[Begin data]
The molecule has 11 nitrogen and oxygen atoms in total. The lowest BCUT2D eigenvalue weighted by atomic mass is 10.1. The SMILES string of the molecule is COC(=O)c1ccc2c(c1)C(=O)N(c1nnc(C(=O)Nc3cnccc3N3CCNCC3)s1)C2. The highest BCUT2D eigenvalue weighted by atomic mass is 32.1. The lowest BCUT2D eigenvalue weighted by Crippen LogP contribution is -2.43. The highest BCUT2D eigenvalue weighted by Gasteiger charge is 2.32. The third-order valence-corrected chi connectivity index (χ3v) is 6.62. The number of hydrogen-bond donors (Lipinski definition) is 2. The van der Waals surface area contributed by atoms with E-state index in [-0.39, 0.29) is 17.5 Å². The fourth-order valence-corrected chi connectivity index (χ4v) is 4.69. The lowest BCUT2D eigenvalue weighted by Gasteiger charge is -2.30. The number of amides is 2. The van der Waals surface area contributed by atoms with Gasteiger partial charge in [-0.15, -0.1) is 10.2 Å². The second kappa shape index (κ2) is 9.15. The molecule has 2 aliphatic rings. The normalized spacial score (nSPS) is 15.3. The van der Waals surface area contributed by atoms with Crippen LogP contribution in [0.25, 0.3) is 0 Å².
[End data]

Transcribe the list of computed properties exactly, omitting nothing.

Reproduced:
The molecule has 11 nitrogen and oxygen atoms in total. The lowest BCUT2D eigenvalue weighted by atomic mass is 10.1. The SMILES string of the molecule is COC(=O)c1ccc2c(c1)C(=O)N(c1nnc(C(=O)Nc3cnccc3N3CCNCC3)s1)C2. The highest BCUT2D eigenvalue weighted by atomic mass is 32.1. The lowest BCUT2D eigenvalue weighted by Crippen LogP contribution is -2.43. The highest BCUT2D eigenvalue weighted by Gasteiger charge is 2.32. The third-order valence-corrected chi connectivity index (χ3v) is 6.62. The number of hydrogen-bond donors (Lipinski definition) is 2. The van der Waals surface area contributed by atoms with E-state index in [-0.39, 0.29) is 17.5 Å². The fourth-order valence-corrected chi connectivity index (χ4v) is 4.69. The lowest BCUT2D eigenvalue weighted by Gasteiger charge is -2.30. The number of amides is 2. The van der Waals surface area contributed by atoms with Gasteiger partial charge in [-0.15, -0.1) is 10.2 Å². The second kappa shape index (κ2) is 9.15. The molecule has 2 aliphatic rings. The normalized spacial score (nSPS) is 15.3. The van der Waals surface area contributed by atoms with Crippen LogP contribution in [0.25, 0.3) is 0 Å².